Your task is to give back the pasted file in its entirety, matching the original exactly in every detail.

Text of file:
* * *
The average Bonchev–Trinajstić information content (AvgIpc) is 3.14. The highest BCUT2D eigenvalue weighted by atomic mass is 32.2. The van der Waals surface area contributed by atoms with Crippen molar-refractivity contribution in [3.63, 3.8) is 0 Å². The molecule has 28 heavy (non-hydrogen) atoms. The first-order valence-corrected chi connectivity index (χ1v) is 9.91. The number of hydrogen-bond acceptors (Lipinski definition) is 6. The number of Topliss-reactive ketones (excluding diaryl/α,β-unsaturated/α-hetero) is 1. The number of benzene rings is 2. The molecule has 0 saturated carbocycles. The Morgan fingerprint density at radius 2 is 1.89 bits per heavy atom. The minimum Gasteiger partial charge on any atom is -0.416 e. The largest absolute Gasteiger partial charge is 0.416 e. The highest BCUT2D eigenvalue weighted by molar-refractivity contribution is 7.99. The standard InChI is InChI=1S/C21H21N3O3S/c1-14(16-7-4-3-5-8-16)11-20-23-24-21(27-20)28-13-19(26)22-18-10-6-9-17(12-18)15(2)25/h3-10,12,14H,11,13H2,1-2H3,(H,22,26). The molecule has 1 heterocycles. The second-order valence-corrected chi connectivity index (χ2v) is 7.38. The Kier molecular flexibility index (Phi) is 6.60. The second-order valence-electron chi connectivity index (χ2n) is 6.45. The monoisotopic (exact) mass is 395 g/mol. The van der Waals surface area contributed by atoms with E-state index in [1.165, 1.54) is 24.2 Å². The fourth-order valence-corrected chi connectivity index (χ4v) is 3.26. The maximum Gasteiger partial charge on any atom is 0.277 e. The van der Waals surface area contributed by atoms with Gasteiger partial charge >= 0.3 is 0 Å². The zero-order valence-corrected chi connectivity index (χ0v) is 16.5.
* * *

The average Bonchev–Trinajstić information content (AvgIpc) is 3.14. The highest BCUT2D eigenvalue weighted by atomic mass is 32.2. The van der Waals surface area contributed by atoms with Crippen molar-refractivity contribution in [3.63, 3.8) is 0 Å². The molecule has 28 heavy (non-hydrogen) atoms. The first-order valence-corrected chi connectivity index (χ1v) is 9.91. The number of hydrogen-bond acceptors (Lipinski definition) is 6. The number of Topliss-reactive ketones (excluding diaryl/α,β-unsaturated/α-hetero) is 1. The number of benzene rings is 2. The molecule has 0 saturated carbocycles. The Morgan fingerprint density at radius 2 is 1.89 bits per heavy atom. The minimum Gasteiger partial charge on any atom is -0.416 e. The largest absolute Gasteiger partial charge is 0.416 e. The highest BCUT2D eigenvalue weighted by molar-refractivity contribution is 7.99. The standard InChI is InChI=1S/C21H21N3O3S/c1-14(16-7-4-3-5-8-16)11-20-23-24-21(27-20)28-13-19(26)22-18-10-6-9-17(12-18)15(2)25/h3-10,12,14H,11,13H2,1-2H3,(H,22,26). The molecule has 1 heterocycles. The second-order valence-corrected chi connectivity index (χ2v) is 7.38. The Kier molecular flexibility index (Phi) is 6.60. The second-order valence-electron chi connectivity index (χ2n) is 6.45. The monoisotopic (exact) mass is 395 g/mol. The van der Waals surface area contributed by atoms with E-state index in [1.165, 1.54) is 24.2 Å². The fourth-order valence-corrected chi connectivity index (χ4v) is 3.26. The maximum Gasteiger partial charge on any atom is 0.277 e. The van der Waals surface area contributed by atoms with Gasteiger partial charge >= 0.3 is 0 Å². The zero-order valence-corrected chi connectivity index (χ0v) is 16.5.